Support From Younghusband and Eaux
It’s becoming quite alarming how today’s Instagram-absorbed, selfie-stick-wielding generation seem more concerned about location-tagging their social lives to impress strangers on the Internet, than they are with actually enjoying the surroundings that they happen to frequent. Call me old fashioned, but when I’ve travelled the hour-long-average journey it takes to get to anywhere in London to participate in some sort of social shenanigans… chances are I’m actually going to do just that.
Which is more than can be said for the crowd of Tokyo-native/London-based solo artist Grimm Grimm at All Tomorrow’s Parties’ pop-up venue. Located in Farleigh Place, and formerly the ground floor of the Total Refreshment Centre, the setting itself was a Dalston hipster’s paradise; fairy lights were strewn nonchalantly on the bare brick walls in a ‘we’re too cool to bother with the big light’ kind of way that gives an alluring look to even the lesser-fortunate faces of the room. This combined with the low-key, Citymapper-deceiving location lost in a back street somewhere between Dalston and the edge of the world, and you’ve scored the ideal set-up for tonight’s mellow line-up.
Celebrating the launch of Grimm Grimm’s (real name Koichi Yamanoha) single ‘Hazy Eyes Maybe’ – and paving the way for the impending debut release of the same name on 29th June – the recent signee to ATP Recordings was to be joined by an eclectic mix of guests, including support by the likes of Younghusband and Eaux.
After arriving slightly later than expected and unfortunately missing fellow ATP brothers Eaux’s set, I managed to catch the last few songs of Younghusband by elbowing my way through the intimate yet deceivingly-large crowd to catch a glimpse of the band’s performance. At first, I thought it was just my distanced location in the low-ceilinged room that made the airy fuzz of the band drift out of my sonic grips, but as I neared the stage I realised it was the sheer noise of those stood around me (plus the poor quality of the sound in general) that made the music such a struggle to enjoy. As the band finished with a jaunty salute to the unappreciating crowd, I assumed the background buzz would die out as the guy we were all supposedly there to see graced the stage.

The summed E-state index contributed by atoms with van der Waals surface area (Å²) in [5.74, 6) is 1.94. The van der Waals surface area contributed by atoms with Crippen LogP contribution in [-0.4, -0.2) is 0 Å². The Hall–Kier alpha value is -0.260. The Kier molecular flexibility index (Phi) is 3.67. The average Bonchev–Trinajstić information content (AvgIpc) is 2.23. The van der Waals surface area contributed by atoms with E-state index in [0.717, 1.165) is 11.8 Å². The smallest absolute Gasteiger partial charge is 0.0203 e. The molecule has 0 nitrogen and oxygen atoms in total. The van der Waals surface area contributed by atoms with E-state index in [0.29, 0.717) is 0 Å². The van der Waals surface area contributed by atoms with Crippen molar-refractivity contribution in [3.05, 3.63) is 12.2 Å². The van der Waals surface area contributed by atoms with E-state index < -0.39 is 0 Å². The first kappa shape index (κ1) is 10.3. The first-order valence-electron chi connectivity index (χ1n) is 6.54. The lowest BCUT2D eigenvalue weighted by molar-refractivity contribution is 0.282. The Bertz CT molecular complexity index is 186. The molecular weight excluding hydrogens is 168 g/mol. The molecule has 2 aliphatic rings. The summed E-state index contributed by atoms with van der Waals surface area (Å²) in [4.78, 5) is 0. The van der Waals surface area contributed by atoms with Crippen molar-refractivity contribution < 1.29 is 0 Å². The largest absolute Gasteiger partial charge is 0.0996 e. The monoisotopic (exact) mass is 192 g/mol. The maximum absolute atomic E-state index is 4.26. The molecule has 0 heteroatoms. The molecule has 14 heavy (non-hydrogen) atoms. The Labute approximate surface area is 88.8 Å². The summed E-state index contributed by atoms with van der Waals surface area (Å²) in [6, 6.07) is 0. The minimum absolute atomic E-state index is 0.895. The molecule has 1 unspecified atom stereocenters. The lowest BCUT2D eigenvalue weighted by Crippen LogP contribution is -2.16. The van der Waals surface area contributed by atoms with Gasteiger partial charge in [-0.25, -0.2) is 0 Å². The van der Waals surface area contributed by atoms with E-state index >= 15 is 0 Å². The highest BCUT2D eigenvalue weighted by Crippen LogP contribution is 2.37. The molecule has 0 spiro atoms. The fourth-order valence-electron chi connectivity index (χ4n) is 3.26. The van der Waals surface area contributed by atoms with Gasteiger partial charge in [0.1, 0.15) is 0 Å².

Famous last words.
For anyone that’s unfamiliar with Grimm Grimm’s unique fusion of cosmic pop and ethereal melodies, it’s pretty safe to go ahead and assume it’s not the loudest of music – it’s best enjoyed at a chilled-out volume. With this in mind, as the softly spoken Koichi took to the stage and launched into melancholic harmony ‘Tell the Truth’, the room seemed to be become even more drowned in sound as fifty or so drunken scenesters all fought to be heard over one another in the audience.
Soldiering on through the next few songs, as Koichi launches into ‘Hazy Eyes Maybe’ it becomes apparent that the lack of support from the swarm before him might be having an affect, as he timidly apologises to an undeserving crowd and restarts the intro. Thankfully at this point, an angel in disguise bellows from the crowd that ‘EVERYONE SHOULD JUST SHUT THE FUCK UP AND APPRECIATE THE MUSIC’, and this silences the majority of voices in the room as they decide that, yes, actually, maybe continuing this enthralling conversation outside would perhaps be the best idea.
With the ignorance wafted from the room like a bad smell, Koichi is free to continue his set with noticeably more oomph, and as he launches into atmospheric melody ‘Kazega Fuitara Sayounara’, appreciative cheers are riled from the front of the crowd as everyone visibly relaxes into the music. See Koichi, we’re not all just here for the internet likes.
As seems to be tradition with Grimm Grimm’s otherworldly soundscape, his performances frequently feature collaborations with a range of both established and unknown artists. Just as the set seems to be coming to an end, lulling everyone into a false sense of zen where they seem about ready to curl up on the floor in the foetal position, Japanese acid punks Bo Ningen materialise out of nowhere and slice the chilled atmosphere with a punchy ballad that silences any loudmouth in the crowd who dares breathe too loud. That’ll teach ‘em.
As the boys finish up and exit stage right, humble Koichi smiles and waves out to the faces before him before bowing and thanking everyone profusely, and then receives what appears to be a bottle of champagne from the event organisers while onlookers cheer – at least someone’s giving the poor guy the recognition he deserves!
Although Grimm Grimm’s set was sadly slightly overshadowed by the sound of locals discussing their weekend plans, the overall performance was a joy to witness and it’s clear Koichi has a distinctive talent that will (hopefully) be fully appreciated when his debut drops next month. Let’s just hope his ‘fans’ can keep their mouths closed long enough to hear it.